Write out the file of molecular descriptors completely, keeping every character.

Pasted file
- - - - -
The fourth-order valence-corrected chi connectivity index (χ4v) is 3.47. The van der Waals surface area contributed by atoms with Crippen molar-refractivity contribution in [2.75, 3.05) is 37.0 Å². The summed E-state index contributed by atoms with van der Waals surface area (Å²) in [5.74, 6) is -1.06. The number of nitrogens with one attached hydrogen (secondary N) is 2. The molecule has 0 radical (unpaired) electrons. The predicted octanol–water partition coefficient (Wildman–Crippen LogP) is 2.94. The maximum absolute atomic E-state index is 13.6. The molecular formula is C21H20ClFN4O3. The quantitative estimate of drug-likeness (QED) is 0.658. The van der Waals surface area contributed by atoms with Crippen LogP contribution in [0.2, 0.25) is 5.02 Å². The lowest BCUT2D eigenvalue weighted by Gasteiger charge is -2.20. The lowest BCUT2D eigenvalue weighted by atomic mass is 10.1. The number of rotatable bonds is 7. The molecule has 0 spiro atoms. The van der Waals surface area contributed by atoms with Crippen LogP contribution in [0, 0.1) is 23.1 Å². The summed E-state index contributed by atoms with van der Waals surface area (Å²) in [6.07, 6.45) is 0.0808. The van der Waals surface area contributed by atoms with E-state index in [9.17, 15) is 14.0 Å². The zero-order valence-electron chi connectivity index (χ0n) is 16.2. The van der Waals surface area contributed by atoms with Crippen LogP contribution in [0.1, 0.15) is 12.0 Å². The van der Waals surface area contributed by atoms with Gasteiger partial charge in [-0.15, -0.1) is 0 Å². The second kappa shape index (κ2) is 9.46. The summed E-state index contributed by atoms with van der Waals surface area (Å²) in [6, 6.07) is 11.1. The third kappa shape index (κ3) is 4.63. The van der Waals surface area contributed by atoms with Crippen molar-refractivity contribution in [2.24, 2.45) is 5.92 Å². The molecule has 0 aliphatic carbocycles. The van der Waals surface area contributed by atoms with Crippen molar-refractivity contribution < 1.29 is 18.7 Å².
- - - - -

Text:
The fourth-order valence-corrected chi connectivity index (χ4v) is 3.47. The van der Waals surface area contributed by atoms with Crippen molar-refractivity contribution in [2.75, 3.05) is 37.0 Å². The summed E-state index contributed by atoms with van der Waals surface area (Å²) in [5.74, 6) is -1.06. The number of nitrogens with one attached hydrogen (secondary N) is 2. The molecule has 0 radical (unpaired) electrons. The predicted octanol–water partition coefficient (Wildman–Crippen LogP) is 2.94. The maximum absolute atomic E-state index is 13.6. The molecular formula is C21H20ClFN4O3. The quantitative estimate of drug-likeness (QED) is 0.658. The van der Waals surface area contributed by atoms with Crippen LogP contribution in [0.2, 0.25) is 5.02 Å². The lowest BCUT2D eigenvalue weighted by Gasteiger charge is -2.20. The lowest BCUT2D eigenvalue weighted by atomic mass is 10.1. The number of rotatable bonds is 7. The molecule has 0 spiro atoms. The van der Waals surface area contributed by atoms with Crippen LogP contribution in [0, 0.1) is 23.1 Å². The summed E-state index contributed by atoms with van der Waals surface area (Å²) in [6.07, 6.45) is 0.0808. The van der Waals surface area contributed by atoms with E-state index in [9.17, 15) is 14.0 Å². The zero-order valence-electron chi connectivity index (χ0n) is 16.2. The van der Waals surface area contributed by atoms with Crippen LogP contribution in [0.1, 0.15) is 12.0 Å². The van der Waals surface area contributed by atoms with Gasteiger partial charge in [-0.15, -0.1) is 0 Å². The second kappa shape index (κ2) is 9.46. The summed E-state index contributed by atoms with van der Waals surface area (Å²) in [6, 6.07) is 11.1. The third kappa shape index (κ3) is 4.63. The van der Waals surface area contributed by atoms with Crippen molar-refractivity contribution in [2.24, 2.45) is 5.92 Å². The molecule has 0 aliphatic carbocycles. The van der Waals surface area contributed by atoms with Crippen molar-refractivity contribution < 1.29 is 18.7 Å².